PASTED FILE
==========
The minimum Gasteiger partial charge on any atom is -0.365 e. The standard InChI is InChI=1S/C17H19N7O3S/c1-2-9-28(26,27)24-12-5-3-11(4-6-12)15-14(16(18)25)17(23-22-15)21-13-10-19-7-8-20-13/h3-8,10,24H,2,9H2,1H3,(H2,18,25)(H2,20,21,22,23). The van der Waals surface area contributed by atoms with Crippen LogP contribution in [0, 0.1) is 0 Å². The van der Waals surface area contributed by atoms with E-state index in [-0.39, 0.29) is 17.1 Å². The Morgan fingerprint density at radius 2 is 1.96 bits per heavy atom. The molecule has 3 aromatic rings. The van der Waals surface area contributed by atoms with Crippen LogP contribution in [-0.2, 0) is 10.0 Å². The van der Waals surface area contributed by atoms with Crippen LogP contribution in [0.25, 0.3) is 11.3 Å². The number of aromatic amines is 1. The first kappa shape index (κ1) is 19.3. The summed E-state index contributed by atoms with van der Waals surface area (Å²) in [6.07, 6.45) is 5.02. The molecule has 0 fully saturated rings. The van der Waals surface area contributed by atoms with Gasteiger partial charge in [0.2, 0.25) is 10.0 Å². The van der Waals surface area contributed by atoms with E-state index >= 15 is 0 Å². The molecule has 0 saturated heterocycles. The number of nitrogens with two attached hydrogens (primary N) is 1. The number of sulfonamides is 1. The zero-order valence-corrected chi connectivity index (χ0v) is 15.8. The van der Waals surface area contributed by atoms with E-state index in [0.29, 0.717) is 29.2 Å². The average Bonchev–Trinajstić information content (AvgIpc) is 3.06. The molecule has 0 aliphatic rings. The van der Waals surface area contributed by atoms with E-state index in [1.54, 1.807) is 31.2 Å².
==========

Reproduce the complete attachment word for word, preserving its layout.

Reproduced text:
The minimum Gasteiger partial charge on any atom is -0.365 e. The standard InChI is InChI=1S/C17H19N7O3S/c1-2-9-28(26,27)24-12-5-3-11(4-6-12)15-14(16(18)25)17(23-22-15)21-13-10-19-7-8-20-13/h3-8,10,24H,2,9H2,1H3,(H2,18,25)(H2,20,21,22,23). The van der Waals surface area contributed by atoms with Crippen LogP contribution in [0, 0.1) is 0 Å². The van der Waals surface area contributed by atoms with E-state index in [-0.39, 0.29) is 17.1 Å². The Morgan fingerprint density at radius 2 is 1.96 bits per heavy atom. The molecule has 3 aromatic rings. The van der Waals surface area contributed by atoms with Crippen LogP contribution in [-0.2, 0) is 10.0 Å². The van der Waals surface area contributed by atoms with Crippen LogP contribution in [0.25, 0.3) is 11.3 Å². The number of aromatic amines is 1. The first kappa shape index (κ1) is 19.3. The summed E-state index contributed by atoms with van der Waals surface area (Å²) in [6.07, 6.45) is 5.02. The molecule has 0 fully saturated rings. The van der Waals surface area contributed by atoms with Gasteiger partial charge in [0.2, 0.25) is 10.0 Å². The van der Waals surface area contributed by atoms with E-state index >= 15 is 0 Å². The molecule has 0 saturated heterocycles. The number of nitrogens with two attached hydrogens (primary N) is 1. The number of sulfonamides is 1. The zero-order valence-corrected chi connectivity index (χ0v) is 15.8. The van der Waals surface area contributed by atoms with E-state index in [0.29, 0.717) is 29.2 Å². The average Bonchev–Trinajstić information content (AvgIpc) is 3.06. The molecule has 0 aliphatic rings. The van der Waals surface area contributed by atoms with E-state index in [1.54, 1.807) is 31.2 Å².